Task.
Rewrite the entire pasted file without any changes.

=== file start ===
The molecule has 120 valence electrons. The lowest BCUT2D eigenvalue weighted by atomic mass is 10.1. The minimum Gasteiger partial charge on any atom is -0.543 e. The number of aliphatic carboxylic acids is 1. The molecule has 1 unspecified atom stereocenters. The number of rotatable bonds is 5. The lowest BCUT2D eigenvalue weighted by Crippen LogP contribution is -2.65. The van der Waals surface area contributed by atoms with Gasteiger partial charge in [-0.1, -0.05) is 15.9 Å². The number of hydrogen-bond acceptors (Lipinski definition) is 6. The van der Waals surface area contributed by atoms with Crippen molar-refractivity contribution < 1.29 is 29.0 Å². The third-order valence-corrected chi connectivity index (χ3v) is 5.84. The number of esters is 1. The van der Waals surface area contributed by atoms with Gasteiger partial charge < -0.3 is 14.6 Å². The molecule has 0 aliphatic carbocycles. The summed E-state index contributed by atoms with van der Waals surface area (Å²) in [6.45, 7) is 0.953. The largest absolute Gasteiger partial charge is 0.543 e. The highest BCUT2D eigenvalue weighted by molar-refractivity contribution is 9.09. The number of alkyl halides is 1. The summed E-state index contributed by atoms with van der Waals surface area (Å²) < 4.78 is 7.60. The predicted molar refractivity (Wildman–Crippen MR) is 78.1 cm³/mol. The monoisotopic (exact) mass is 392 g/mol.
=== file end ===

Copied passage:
The molecule has 120 valence electrons. The lowest BCUT2D eigenvalue weighted by atomic mass is 10.1. The minimum Gasteiger partial charge on any atom is -0.543 e. The number of aliphatic carboxylic acids is 1. The molecule has 1 unspecified atom stereocenters. The number of rotatable bonds is 5. The lowest BCUT2D eigenvalue weighted by Crippen LogP contribution is -2.65. The van der Waals surface area contributed by atoms with Gasteiger partial charge in [-0.1, -0.05) is 15.9 Å². The number of hydrogen-bond acceptors (Lipinski definition) is 6. The van der Waals surface area contributed by atoms with Crippen molar-refractivity contribution < 1.29 is 29.0 Å². The third-order valence-corrected chi connectivity index (χ3v) is 5.84. The number of esters is 1. The van der Waals surface area contributed by atoms with Gasteiger partial charge < -0.3 is 14.6 Å². The molecule has 0 aliphatic carbocycles. The summed E-state index contributed by atoms with van der Waals surface area (Å²) in [6.45, 7) is 0.953. The largest absolute Gasteiger partial charge is 0.543 e. The highest BCUT2D eigenvalue weighted by molar-refractivity contribution is 9.09. The number of alkyl halides is 1. The summed E-state index contributed by atoms with van der Waals surface area (Å²) < 4.78 is 7.60. The predicted molar refractivity (Wildman–Crippen MR) is 78.1 cm³/mol. The monoisotopic (exact) mass is 392 g/mol.